El Gobernador (Fernando) had been in Los Angeles years before. He led the massacre of a group of Indians, during which he killed Diego 's mother in front of the child's eyes. Diego doesn't seem to remember this event consciously. Fernando was married to the mysterious Sara Kali, who is Esmeralda's mother. Sara Kali is the queen of the gitanas, and the gitanas recognize Esmeralda as their princess, a role she is willing to accept, secretly for now. El Gobernador's story is that Sara Kali married him only to get close to the Spanish king, who she tried to assassinate. But the story seems odd, because now she's being held secretly in prison in Alta Caliornia.

El Gobernador had also been engaged to María Pía in his younger days, but she rejected him for reasons still unknown even to him. She did refer to him once in private as a "monstruo" (monster), so we assume she knows about the Indian massacre. Or maybe it's his treatment of Sara Kali, or both, or something else. Sor Suplicios adores María Pía. But Padre Tomás has warned her than Sor Suplicios' feelings may turn violently against her if something reverses her image of María Pía. El Gobernador didn't help when he came to the convent one night calling for María Pía. Sor Suplicios overheard him but María Pía had to deny it all. So she now thinks it was the Devil she heard. But his could come back to bite María Pía.

Zorro and Esmeralda encountered each other when he was saving a prisoner from being murdered by Ricardo's men. There was immediate chemistry. So Zorro stopped by her room the next night, coming in through the balcony like Dracula visiting Lucy Westenra. They made out a little and he went on his way. Esmeralda orginally thought Diego was a wimp, like everyone else does. But in episode six, Diego saves her from being killed and eaten by a group of cannibals who must have escaped from Mel Gibson's last movie, Apacalypto. Diego had to debate with himself a moment whether to go swashbuckling into the cannibals' camp without his mask: save the damsel in distress, or keep his tough-guy side secret like he promised Padre Tomás? Of course he saves her. But now Esmeralda is suspecting he might be Zorro. (That part's moving fast; it took Lana Lang until Smallville's sixth season before she got that close to Clark Kent's Kryptonian secret.)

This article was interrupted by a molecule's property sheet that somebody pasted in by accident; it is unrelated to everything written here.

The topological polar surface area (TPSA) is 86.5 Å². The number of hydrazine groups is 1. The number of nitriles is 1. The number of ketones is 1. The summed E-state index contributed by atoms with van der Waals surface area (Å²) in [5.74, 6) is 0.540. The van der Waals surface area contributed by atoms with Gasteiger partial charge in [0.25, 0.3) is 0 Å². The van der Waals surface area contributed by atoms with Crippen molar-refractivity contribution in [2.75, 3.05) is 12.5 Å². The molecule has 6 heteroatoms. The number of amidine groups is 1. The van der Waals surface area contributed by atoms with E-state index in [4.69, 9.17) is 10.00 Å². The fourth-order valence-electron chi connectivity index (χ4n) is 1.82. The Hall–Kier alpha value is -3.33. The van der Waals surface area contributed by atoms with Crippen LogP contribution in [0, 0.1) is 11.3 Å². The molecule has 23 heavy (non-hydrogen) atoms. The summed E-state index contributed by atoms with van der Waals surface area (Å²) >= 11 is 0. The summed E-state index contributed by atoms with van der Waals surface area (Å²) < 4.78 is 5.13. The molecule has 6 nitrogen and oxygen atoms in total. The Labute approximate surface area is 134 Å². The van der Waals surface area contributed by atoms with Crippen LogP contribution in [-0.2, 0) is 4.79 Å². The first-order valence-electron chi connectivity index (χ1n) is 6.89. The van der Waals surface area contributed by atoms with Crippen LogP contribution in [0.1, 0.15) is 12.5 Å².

Yumalai and her other brother Jacó tried to kill el Gobernador in retaliation for the massacre of their tribe years before. But they missed, and Jacó got killed and Yumalai wounded. Now that Alejandro has saved her, even though el Gobernador is trying to get her back to torture information out of her, the opening credit sequences let us know that he and Yumalai will also have some chemistry going. Much to the dismay of Almudena, who's also got some serious chemistry in action with Alejandro.

Renzo the hunky gitana is also smitten with Esmeralda. But he's in big trouble at the moment. El Gobernador, Comandante Ricardo and Pizarro murdered a royal official in order to cover up the exitence of Sara Kali. And they intend to pin it on Renzo.

As we left them on Monday the 19th, Esmeralda and Diego were out in the forest fleeing from Mel Gibson's cannibals, who have gone for reinforcments. One of el Comandante's soldiers appeared at the end at Alejandro's hacienda demanding that he turn over Yumalai to him. Alejandro didn't look inclined to oblige.

So far, Zorro's appearances in costume have been limited. One interesting twist is that when Diego is Diego, he really does seem to be kind of a doofus, not just pretending to be one. Zorro is his determined, driven avenger side. But Esmeralda is throwing that off. He first fell for her as Zorro and vice versa. Then when Mel Gibson's cannibals were about to kill her, Diego had to be as tough as Zorro. But the internal conflict will no doubt continue. At the end of the opening credits, we see Diego looking at Zorro's mask and saying, "Tú y yo estamos enamorados en la misma mujer." (You and I are in love with the same woman.)


texasarky said...

Fantastic review.  Hope you continue this!

It's a wonderful telenovela.

bmiller224 said...

Thanks.  I do plan to keep it up.  I'm enjoying the production.  They are maintaining a good balance between playing it straight and the purely fun aspects of the story. - Bruce